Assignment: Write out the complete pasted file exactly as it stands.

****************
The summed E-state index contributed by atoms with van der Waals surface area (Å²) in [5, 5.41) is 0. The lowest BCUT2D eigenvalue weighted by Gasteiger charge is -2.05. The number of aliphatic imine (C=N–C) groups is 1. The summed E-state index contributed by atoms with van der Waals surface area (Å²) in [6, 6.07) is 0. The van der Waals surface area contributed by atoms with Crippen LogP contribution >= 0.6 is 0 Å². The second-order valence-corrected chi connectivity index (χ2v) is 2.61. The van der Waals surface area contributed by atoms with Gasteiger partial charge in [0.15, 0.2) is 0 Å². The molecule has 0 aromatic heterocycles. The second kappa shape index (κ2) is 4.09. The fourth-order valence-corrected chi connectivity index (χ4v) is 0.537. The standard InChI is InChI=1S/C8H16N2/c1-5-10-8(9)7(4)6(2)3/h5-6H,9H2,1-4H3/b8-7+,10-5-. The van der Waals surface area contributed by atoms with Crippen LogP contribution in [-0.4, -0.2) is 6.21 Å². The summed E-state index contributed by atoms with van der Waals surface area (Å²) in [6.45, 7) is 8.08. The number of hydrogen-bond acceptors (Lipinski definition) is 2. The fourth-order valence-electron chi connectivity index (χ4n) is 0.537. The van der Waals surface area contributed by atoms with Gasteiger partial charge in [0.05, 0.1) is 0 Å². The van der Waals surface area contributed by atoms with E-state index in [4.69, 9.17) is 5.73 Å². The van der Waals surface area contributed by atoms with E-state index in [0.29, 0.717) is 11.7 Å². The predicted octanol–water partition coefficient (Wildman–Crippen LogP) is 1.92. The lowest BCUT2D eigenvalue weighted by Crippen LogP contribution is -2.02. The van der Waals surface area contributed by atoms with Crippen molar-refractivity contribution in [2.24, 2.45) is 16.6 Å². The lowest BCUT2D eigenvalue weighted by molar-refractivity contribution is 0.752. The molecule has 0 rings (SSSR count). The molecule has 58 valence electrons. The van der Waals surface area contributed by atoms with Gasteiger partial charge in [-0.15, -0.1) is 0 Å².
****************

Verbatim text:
The summed E-state index contributed by atoms with van der Waals surface area (Å²) in [5, 5.41) is 0. The lowest BCUT2D eigenvalue weighted by Gasteiger charge is -2.05. The number of aliphatic imine (C=N–C) groups is 1. The summed E-state index contributed by atoms with van der Waals surface area (Å²) in [6, 6.07) is 0. The van der Waals surface area contributed by atoms with Crippen LogP contribution >= 0.6 is 0 Å². The second-order valence-corrected chi connectivity index (χ2v) is 2.61. The van der Waals surface area contributed by atoms with Gasteiger partial charge in [0.15, 0.2) is 0 Å². The molecule has 0 aromatic heterocycles. The second kappa shape index (κ2) is 4.09. The fourth-order valence-corrected chi connectivity index (χ4v) is 0.537. The standard InChI is InChI=1S/C8H16N2/c1-5-10-8(9)7(4)6(2)3/h5-6H,9H2,1-4H3/b8-7+,10-5-. The van der Waals surface area contributed by atoms with Crippen LogP contribution in [-0.4, -0.2) is 6.21 Å². The summed E-state index contributed by atoms with van der Waals surface area (Å²) in [6.45, 7) is 8.08. The number of hydrogen-bond acceptors (Lipinski definition) is 2. The fourth-order valence-electron chi connectivity index (χ4n) is 0.537. The van der Waals surface area contributed by atoms with Gasteiger partial charge in [0.05, 0.1) is 0 Å². The van der Waals surface area contributed by atoms with E-state index in [4.69, 9.17) is 5.73 Å². The van der Waals surface area contributed by atoms with E-state index in [0.29, 0.717) is 11.7 Å². The predicted octanol–water partition coefficient (Wildman–Crippen LogP) is 1.92. The lowest BCUT2D eigenvalue weighted by Crippen LogP contribution is -2.02. The van der Waals surface area contributed by atoms with Crippen molar-refractivity contribution in [2.24, 2.45) is 16.6 Å². The lowest BCUT2D eigenvalue weighted by molar-refractivity contribution is 0.752. The molecule has 0 rings (SSSR count). The molecule has 58 valence electrons. The van der Waals surface area contributed by atoms with Gasteiger partial charge in [-0.15, -0.1) is 0 Å².